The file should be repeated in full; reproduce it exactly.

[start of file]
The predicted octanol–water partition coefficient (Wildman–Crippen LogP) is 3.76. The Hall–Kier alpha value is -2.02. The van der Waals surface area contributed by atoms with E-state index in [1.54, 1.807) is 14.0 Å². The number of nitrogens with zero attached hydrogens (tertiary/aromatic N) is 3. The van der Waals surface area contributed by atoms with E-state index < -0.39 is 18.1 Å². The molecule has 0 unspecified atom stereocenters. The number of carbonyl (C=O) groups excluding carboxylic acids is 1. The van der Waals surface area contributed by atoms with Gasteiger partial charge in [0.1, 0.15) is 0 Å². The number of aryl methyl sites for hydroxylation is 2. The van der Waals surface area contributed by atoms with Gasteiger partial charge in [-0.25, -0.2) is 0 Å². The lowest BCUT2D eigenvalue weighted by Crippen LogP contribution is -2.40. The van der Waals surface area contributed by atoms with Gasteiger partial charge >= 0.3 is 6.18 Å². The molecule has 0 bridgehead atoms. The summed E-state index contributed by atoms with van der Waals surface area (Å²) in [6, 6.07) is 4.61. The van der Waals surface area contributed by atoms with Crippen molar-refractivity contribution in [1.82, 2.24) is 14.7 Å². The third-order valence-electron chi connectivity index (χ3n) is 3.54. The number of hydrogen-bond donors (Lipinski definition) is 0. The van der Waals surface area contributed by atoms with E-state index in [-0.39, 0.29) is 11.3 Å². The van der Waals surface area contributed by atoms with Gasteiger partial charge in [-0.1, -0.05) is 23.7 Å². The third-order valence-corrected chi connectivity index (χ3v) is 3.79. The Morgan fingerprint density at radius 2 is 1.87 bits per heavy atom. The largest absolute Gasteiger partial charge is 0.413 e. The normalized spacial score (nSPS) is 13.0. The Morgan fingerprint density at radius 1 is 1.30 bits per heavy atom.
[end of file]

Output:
The predicted octanol–water partition coefficient (Wildman–Crippen LogP) is 3.76. The Hall–Kier alpha value is -2.02. The van der Waals surface area contributed by atoms with E-state index in [1.54, 1.807) is 14.0 Å². The number of nitrogens with zero attached hydrogens (tertiary/aromatic N) is 3. The van der Waals surface area contributed by atoms with E-state index < -0.39 is 18.1 Å². The molecule has 0 unspecified atom stereocenters. The number of carbonyl (C=O) groups excluding carboxylic acids is 1. The van der Waals surface area contributed by atoms with Gasteiger partial charge in [0.1, 0.15) is 0 Å². The number of aryl methyl sites for hydroxylation is 2. The van der Waals surface area contributed by atoms with Gasteiger partial charge in [-0.25, -0.2) is 0 Å². The lowest BCUT2D eigenvalue weighted by Crippen LogP contribution is -2.40. The van der Waals surface area contributed by atoms with Gasteiger partial charge >= 0.3 is 6.18 Å². The molecule has 0 bridgehead atoms. The summed E-state index contributed by atoms with van der Waals surface area (Å²) in [6, 6.07) is 4.61. The van der Waals surface area contributed by atoms with Crippen molar-refractivity contribution in [1.82, 2.24) is 14.7 Å². The third-order valence-electron chi connectivity index (χ3n) is 3.54. The number of hydrogen-bond donors (Lipinski definition) is 0. The van der Waals surface area contributed by atoms with E-state index in [-0.39, 0.29) is 11.3 Å². The van der Waals surface area contributed by atoms with Gasteiger partial charge in [-0.1, -0.05) is 23.7 Å². The third-order valence-corrected chi connectivity index (χ3v) is 3.79. The Morgan fingerprint density at radius 2 is 1.87 bits per heavy atom. The largest absolute Gasteiger partial charge is 0.413 e. The normalized spacial score (nSPS) is 13.0. The Morgan fingerprint density at radius 1 is 1.30 bits per heavy atom.